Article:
“Skiing is a risky sport that causes many injuries.” Shukoski v. Indianhead Mountain Resort, Inc., 166 F.3d 848, 850 (6th Cir.1999). “[T]hose who participate in sports or amusement subjectively assume known risks of being hurt.” Codd v. Stevens Pass, Inc., 45 Wash.App. 393, 401, 725 P.2d 1008 (1986). In doing so, each participant impliedly “assumes the dangers that are inherent in and necessary to the particular sport or activity.” Scott, 119 Wash.2d at 501, 834 P.2d 6; see Codd, 45 Wash.App. at 402, 725 P.2d 1008, citing, Brown v. Stevens Pass, Inc., 97 Wn. App. 519, 522-23, 984 P.2d 448, 450 (1999).
It’s no secret that skiing is one of my passions. In light of the way our Courts describe the sport above, it’s hard to understand why anyone would want to ski, but there are so many reasons skiing is a great activity. It’s an opportunity to enjoy the mountains and get outside in the winter. It’s great exercise. It’s challenging. You can share the experience with friends and family. It’s also a lot of fun! Fortunately, skiing also intersects my career as a personal injury lawyer.
I have worked on a number of outdoor and recreational injury cases over the years. This area of personal injury law is one of my favorites. Some of the more interesting cases I have worked on have involved clients who were injured skiing. Many of these injuries were caused by collisions with other skiers. Due to a life spent on skis in the winter, I’ve become a subject matter expert on ski injuries.
Washington has a skier responsibility code like many other states. Its a found a RCW 79A.45.030. Here’s a link: http://apps.leg.wa.gov/rcw/default.aspx?cite=79A.45&full=true#79A.45.030 Skiers should know this well before heading out of the hill. The skier responsibility code outlines the rules of the road for skiers on the mountain as well as the responsibilities ski area operators owe to their guests. If there’s a collision between skiers, the responsibility code usually settles who is responsible.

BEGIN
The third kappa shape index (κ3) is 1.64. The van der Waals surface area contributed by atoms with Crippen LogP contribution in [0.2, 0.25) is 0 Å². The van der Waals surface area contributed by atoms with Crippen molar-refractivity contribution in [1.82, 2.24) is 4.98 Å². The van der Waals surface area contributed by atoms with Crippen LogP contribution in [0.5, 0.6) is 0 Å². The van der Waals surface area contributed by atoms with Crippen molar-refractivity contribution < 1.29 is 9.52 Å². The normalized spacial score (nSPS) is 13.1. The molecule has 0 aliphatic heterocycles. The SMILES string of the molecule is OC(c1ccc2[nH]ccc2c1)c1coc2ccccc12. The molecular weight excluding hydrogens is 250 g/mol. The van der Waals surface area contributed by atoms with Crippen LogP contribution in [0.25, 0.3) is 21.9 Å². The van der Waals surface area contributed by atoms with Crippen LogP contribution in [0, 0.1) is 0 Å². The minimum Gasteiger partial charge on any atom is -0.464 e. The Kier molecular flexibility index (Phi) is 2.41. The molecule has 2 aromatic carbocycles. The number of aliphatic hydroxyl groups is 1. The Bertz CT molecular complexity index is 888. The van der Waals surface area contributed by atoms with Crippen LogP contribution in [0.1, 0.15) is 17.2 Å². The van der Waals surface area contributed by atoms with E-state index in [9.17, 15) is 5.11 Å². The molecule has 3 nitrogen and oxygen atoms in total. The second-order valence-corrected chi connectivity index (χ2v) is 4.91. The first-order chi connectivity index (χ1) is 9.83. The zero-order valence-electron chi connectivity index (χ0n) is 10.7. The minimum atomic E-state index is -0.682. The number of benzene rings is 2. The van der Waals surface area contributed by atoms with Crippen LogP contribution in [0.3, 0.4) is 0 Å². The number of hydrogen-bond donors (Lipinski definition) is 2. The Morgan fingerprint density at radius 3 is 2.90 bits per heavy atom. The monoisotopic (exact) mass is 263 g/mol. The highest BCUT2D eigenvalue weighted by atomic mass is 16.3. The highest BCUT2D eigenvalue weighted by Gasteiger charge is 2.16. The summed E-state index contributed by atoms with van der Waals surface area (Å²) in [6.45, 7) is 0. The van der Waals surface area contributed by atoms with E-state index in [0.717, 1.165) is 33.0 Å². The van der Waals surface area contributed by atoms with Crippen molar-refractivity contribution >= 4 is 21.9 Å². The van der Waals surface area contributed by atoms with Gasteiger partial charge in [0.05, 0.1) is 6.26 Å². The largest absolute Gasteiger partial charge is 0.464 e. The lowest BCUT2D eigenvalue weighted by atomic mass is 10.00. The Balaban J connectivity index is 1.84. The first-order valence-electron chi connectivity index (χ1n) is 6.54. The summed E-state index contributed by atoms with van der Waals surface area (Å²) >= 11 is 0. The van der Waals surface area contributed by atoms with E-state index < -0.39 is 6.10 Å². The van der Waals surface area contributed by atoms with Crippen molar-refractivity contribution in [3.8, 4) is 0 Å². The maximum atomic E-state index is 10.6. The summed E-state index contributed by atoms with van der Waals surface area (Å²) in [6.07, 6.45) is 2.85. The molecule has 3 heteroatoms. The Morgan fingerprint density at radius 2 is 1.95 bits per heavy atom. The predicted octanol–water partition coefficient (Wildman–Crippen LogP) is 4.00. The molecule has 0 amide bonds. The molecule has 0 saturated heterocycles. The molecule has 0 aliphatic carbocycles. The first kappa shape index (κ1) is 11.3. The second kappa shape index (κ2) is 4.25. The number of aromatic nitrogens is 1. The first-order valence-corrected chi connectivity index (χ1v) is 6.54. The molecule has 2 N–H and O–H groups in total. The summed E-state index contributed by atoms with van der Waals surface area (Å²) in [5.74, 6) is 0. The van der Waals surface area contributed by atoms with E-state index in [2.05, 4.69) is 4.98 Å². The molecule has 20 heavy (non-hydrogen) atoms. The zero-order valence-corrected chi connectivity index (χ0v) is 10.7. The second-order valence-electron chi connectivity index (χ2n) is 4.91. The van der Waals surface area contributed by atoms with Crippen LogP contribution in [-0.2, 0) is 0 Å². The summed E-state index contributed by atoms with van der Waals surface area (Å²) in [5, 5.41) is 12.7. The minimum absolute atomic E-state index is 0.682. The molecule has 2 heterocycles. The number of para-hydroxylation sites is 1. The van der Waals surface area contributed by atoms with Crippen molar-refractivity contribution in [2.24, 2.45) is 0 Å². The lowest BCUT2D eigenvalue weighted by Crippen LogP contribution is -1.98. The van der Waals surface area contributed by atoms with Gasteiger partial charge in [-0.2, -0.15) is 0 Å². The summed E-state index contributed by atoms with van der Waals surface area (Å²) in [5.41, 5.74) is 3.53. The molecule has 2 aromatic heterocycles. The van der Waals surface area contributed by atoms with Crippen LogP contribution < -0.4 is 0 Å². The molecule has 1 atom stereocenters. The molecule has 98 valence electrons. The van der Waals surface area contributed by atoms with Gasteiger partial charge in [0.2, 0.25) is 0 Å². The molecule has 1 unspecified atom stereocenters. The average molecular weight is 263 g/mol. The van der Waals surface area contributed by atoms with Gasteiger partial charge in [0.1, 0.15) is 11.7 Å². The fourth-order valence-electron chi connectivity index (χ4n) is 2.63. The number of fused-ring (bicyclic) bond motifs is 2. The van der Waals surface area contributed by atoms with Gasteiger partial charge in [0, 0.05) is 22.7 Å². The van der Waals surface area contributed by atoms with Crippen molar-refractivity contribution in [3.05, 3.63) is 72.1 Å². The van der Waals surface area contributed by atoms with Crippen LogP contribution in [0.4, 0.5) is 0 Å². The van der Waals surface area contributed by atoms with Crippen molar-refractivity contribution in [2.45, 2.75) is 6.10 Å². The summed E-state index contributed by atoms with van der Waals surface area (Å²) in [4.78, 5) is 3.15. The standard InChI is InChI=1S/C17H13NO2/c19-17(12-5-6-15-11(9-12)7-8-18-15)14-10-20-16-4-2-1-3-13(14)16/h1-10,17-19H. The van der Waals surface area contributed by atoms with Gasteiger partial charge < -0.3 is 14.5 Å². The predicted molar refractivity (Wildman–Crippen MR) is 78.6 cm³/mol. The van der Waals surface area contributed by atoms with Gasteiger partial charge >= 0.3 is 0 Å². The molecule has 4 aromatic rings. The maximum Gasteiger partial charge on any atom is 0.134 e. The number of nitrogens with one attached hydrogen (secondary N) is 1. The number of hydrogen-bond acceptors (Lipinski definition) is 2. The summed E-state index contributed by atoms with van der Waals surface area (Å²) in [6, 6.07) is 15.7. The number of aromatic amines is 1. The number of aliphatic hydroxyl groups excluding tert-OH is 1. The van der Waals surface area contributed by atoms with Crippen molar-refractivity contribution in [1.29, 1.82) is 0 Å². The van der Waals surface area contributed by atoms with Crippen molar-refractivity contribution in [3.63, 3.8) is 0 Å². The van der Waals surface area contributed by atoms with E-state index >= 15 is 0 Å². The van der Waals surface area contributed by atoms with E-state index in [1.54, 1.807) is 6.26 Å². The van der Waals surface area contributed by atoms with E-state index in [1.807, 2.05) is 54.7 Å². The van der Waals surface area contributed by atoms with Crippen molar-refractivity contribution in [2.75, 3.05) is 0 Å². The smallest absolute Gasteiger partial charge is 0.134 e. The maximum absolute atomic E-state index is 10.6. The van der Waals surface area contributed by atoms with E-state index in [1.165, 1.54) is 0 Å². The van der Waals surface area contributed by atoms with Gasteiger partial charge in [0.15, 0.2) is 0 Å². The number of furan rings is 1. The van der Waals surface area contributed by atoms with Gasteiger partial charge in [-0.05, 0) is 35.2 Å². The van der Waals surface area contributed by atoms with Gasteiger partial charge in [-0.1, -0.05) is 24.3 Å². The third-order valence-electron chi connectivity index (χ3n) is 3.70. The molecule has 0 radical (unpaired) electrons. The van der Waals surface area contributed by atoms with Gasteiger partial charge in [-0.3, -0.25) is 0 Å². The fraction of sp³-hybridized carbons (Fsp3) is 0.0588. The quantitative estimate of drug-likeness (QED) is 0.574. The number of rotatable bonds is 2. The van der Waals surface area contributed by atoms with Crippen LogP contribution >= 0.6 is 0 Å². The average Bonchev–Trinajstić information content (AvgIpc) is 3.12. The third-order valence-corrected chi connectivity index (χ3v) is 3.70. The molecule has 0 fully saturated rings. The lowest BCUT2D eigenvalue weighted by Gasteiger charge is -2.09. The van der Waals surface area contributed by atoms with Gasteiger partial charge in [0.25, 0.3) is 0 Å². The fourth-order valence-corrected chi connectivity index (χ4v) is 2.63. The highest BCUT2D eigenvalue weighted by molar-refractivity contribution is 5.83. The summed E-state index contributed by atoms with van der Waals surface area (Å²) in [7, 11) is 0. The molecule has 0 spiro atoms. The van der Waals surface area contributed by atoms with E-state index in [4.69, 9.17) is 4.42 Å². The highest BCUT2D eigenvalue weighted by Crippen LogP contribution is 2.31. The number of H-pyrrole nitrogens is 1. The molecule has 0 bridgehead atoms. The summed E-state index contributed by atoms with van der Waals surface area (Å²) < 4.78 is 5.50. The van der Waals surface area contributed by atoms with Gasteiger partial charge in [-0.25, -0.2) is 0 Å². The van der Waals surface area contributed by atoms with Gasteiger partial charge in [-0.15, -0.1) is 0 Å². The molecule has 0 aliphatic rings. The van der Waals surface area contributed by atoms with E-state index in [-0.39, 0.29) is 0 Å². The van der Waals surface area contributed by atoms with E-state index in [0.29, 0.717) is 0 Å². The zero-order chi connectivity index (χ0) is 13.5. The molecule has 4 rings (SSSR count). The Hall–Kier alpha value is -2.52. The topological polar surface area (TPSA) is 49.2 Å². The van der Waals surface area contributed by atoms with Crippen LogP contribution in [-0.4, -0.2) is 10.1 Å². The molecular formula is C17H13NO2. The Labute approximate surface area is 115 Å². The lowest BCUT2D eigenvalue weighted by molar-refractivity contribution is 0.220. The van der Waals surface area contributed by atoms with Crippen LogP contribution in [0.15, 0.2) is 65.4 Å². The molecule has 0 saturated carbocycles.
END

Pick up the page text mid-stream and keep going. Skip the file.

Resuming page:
There is a common misconception that ski resorts are generally immune from liability for hazards on the hill. While the skier responsibility code places the primary duty on the skier to avoid other skiers and objects, resorts are not relieved of their duty to make the area safe for ordinary use. In fact, our Courts rejected the argument that the responsibility code per se immunizes ski areas from liability, holding “resort operators remain liable for latent conditions of tracks, trails, and runs that result from operator-negligence, even though an injured skier’s recovery may be reduced if he or she fails to maintain control and thereby collides with an object where the extent of the risk of injury is not known or obvious.” Brown v. Stevens Pass, Inc., 97 Wn. App. 519, 525, 984 P.2d 448, 451-52 (1999).
Washington’s ski statute (RCW 79A.45) “modifies, but is generally consistent with, the common law.” Codd, 45 Wash.App. at 397, 725 P.2d 1008; accord Scott, 119 Wash.2d at 500, 834 P.2d 6. Although the statute imposes both primary and secondary duties on skiers, it “does not purport to relieve ski operators from all liability for their own negligence.” Scott, 119 Wash.2d at 500, 834 P.2d 6; accord Codd, 45 Wash.App. at 400, 725 P.2d 1008. Further, ski resorts owe a duty to skiers, who are business invitees, to provide “reasonably safe facilities.” Scott, 119 Wash.2d at 502, 834 P.2d 6. The resorts must “discover dangerous conditions through reasonable inspection, and repair that condition or warn the invitees, unless it is known or obvious.” Id. at 500, 834 P.2d 6; see also Codd, 45 Wash.App. at 400, 725 P.2d 1008 (explaining that a ski resort has a duty to warn skiers of latent hazards). The rationale for this rule is that invitees are reasonably expected to discover and protect themselves from known or obvious dangers. See prosser and Keeton § 61, at 427. see Brown v. Stevens Pass, Inc., 97 Wn. App. 519, 524, 984 P.2d 448, 451 (1999).
The implication of all this is that our courts have let cases move forward arising out of a wide variety of situations where injuries have occurred on the slopes.
In the next couple of blogs, I’ll explore some of the of the cases that are pushing the boundaries of personal injury law on the mountain. In the meantime: Pray for Snow!